After months of social deprivation incurred by lockdown, how do you feel about managing your relationships and building networks outside your close circle of friends, family, and co-workers again?
Now that you can begin to be out in the world again dating, partying, attending cultural functions, walking without a mask – will you keep your low-key introvert habits, or will you use this moment to reach out to people, make eye contact, and be the one to speak first, offer a hello, or a warm smile?
Introverts, think of a time when someone took a genuine interest in you. Remember how good it felt to be in their company. How it made you feel heard, seen, and supported. Imagine if you could be that warm presence for someone who could be struggling to know what to say after being in lockdown. What if you had three questions you could always ask people when you meet them for the first time? Here’s how to do that.
Go ahead, try it. You’re absolutely going to make someone’s day.
Extroverts, yesterday, I sat with my girlfriends after playing tennis and reflected on how the pandemic has affected our relationships at home. Their stories inspired me to write this piece.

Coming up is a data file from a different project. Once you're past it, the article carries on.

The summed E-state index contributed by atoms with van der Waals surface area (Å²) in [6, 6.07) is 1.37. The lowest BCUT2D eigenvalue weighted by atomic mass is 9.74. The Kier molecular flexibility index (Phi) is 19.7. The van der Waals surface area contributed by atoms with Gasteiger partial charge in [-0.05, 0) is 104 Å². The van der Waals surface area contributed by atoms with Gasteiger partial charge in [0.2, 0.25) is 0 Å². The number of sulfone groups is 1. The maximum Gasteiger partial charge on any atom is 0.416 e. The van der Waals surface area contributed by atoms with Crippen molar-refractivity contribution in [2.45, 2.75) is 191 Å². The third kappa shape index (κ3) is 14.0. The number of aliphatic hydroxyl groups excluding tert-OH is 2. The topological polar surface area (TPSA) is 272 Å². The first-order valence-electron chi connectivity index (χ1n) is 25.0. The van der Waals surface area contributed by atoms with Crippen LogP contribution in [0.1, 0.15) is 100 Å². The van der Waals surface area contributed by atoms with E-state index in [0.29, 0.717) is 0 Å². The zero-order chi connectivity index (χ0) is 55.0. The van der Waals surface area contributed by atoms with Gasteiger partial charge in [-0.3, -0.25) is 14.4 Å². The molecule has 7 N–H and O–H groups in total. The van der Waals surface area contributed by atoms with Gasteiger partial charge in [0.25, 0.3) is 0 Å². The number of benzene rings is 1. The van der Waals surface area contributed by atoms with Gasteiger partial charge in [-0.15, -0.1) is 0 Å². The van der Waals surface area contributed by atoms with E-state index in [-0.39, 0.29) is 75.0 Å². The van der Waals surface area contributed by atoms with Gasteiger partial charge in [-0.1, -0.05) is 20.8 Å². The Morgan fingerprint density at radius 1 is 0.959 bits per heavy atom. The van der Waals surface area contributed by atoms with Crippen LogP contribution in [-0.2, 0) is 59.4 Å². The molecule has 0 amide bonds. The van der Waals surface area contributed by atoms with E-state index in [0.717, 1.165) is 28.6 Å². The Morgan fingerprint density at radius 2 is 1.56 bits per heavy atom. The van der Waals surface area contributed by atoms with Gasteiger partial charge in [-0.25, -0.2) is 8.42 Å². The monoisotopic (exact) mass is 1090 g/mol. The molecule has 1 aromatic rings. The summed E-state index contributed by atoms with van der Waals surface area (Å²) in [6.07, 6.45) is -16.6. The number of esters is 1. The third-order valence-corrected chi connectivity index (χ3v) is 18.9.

Before the pandemic, my friend’s husband, a surgeon, would ply his fearless social skills, and say the unsayable. For example, he walked into a smart party and asked, “Who’s had a facelift?” At that moment, my friend wanted to disown her husband.
My other friend’s husband is friendly, the proverbial “Chatty Harry.” She recalls him talking to someone at the gas station and hearing about a source of local organic steak. They went to visit the farm, and to this day, they still buy meat from them. There are times her husband’s outgoing friendly nature needs her gentle redirection, but mostly his authentic social skills are always appreciated.
So, all you extroverts, try hopping over to the introverts’ side for a moment, and try these three introverted practices next time you’re with a group.
Go ahead, try it. You’re also absolutely going to make someone’s day.
Progress in all areas of your life is measured by the strength of your relationships, first to yourself and then to others. Imagine the positive impact you’d have on everyone you met if you stepped up your social communication skills as you emerge from the cauldron of Covid-19.
Give it a try and let me know in the comments below how it went for you and the person you spoke to.
Photo by David Laws for Unsplash
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